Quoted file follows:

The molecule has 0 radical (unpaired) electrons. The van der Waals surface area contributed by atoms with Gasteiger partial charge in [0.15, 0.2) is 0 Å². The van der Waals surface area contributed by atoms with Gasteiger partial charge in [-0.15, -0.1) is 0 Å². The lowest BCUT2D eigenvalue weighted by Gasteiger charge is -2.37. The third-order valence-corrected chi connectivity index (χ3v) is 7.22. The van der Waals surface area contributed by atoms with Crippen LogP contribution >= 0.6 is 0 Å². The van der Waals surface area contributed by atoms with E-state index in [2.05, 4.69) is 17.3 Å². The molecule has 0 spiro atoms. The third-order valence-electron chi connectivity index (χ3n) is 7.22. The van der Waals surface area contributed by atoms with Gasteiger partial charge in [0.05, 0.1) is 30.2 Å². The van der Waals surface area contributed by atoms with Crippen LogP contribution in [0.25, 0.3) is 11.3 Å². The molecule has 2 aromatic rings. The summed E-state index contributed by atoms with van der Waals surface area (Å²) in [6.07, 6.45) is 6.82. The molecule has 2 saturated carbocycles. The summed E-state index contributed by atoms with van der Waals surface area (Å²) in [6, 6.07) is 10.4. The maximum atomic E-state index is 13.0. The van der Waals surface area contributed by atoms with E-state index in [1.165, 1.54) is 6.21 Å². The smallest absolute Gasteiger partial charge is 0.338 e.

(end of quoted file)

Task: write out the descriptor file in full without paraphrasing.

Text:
The molecule has 0 radical (unpaired) electrons. The van der Waals surface area contributed by atoms with Gasteiger partial charge in [0.15, 0.2) is 0 Å². The van der Waals surface area contributed by atoms with Gasteiger partial charge in [-0.15, -0.1) is 0 Å². The lowest BCUT2D eigenvalue weighted by Gasteiger charge is -2.37. The third-order valence-corrected chi connectivity index (χ3v) is 7.22. The van der Waals surface area contributed by atoms with Crippen LogP contribution >= 0.6 is 0 Å². The van der Waals surface area contributed by atoms with E-state index in [2.05, 4.69) is 17.3 Å². The molecule has 0 spiro atoms. The third-order valence-electron chi connectivity index (χ3n) is 7.22. The van der Waals surface area contributed by atoms with Gasteiger partial charge in [0.05, 0.1) is 30.2 Å². The van der Waals surface area contributed by atoms with Crippen LogP contribution in [0.25, 0.3) is 11.3 Å². The molecule has 2 aromatic rings. The summed E-state index contributed by atoms with van der Waals surface area (Å²) in [6.07, 6.45) is 6.82. The molecule has 2 saturated carbocycles. The summed E-state index contributed by atoms with van der Waals surface area (Å²) in [6, 6.07) is 10.4. The maximum atomic E-state index is 13.0. The van der Waals surface area contributed by atoms with E-state index in [1.165, 1.54) is 6.21 Å². The smallest absolute Gasteiger partial charge is 0.338 e.